Austin Dillon tries to build a sinister alliance among young guns

At a fan event during media day at South Point, Daytona 500 champion Austin Dillon took the stage with five other young Playoff drivers—Kyle Larson, Alex Bowman, Chase Elliott, Ryan Blaney and Erik Jones.

Those drivers enter the Playoffs at a considerable disadvantage to the Monster Energy NASCAR Cup Series’ so-called “Big Three”–Kevin Harvick, Kyle Busch and Martin Truex Jr.—who collectively have won 17 of the 26 regular-season races and have racked up the three highest totals of Playoff points.

Dillon offered a practical, edgy and ostensibly facetious solution to the Big Three problem.

“These drivers up here, we should just make a deal,” Dillon said. “If we just wreck the Big Three the next couple of weeks, we’ll have a lot better shot of getting to Homestead.”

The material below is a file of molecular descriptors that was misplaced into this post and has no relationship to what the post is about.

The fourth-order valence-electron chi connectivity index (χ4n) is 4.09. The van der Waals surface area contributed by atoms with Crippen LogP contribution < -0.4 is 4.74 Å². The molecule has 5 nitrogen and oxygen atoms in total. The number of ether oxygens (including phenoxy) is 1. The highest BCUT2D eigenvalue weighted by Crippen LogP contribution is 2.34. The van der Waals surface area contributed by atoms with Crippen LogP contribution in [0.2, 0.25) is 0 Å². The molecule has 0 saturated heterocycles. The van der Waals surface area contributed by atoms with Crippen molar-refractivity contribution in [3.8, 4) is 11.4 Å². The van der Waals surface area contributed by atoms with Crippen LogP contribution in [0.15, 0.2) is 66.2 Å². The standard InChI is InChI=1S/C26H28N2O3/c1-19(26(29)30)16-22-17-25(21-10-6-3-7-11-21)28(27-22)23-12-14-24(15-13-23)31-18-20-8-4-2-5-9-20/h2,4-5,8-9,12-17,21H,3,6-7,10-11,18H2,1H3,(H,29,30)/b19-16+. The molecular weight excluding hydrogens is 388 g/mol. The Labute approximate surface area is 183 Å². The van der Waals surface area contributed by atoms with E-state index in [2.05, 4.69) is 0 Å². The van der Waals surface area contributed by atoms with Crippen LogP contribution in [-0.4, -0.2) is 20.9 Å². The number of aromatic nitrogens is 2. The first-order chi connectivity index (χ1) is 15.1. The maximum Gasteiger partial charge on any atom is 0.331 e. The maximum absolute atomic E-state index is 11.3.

After the laughter and the applause from the audience died down, Bowman chimed in.

“I’m not scared,” he said.

“If we split the profits from the championship, it would go a long way,” Dillon responded. “Our odds in Vegas would go way up if they’re not in it at Homestead.”

Bowman, however, was the only taker.

“Everybody else is scared,” Bowman said.

About Greg Engle 7420 Articles
Greg is a published award winning sportswriter who spent 23 years combined active and active reserve military service, much of that in and around the Special Operations community. Greg is the author of "The Nuts and Bolts of NASCAR: The Definitive Viewers' Guide to Big-Time Stock Car Auto Racing" and has been published in major publications across the country including the Los Angeles Times, the Cleveland Plain Dealer and the Atlanta Journal-Constitution. He was also a contributor to Chicken Soup for the NASCAR Soul, published in 2010, and the Christmas edition in 2016. He wrote as the NASCAR, Formula 1, Auto Reviews and National Veterans Affairs Examiner for Examiner.com and has appeared on Fox News. He holds a BS degree in communications, a Masters degree in psychology and is currently a PhD candidate majoring in psychology. He is currently the weekend Motorsports Editor for Autoweek.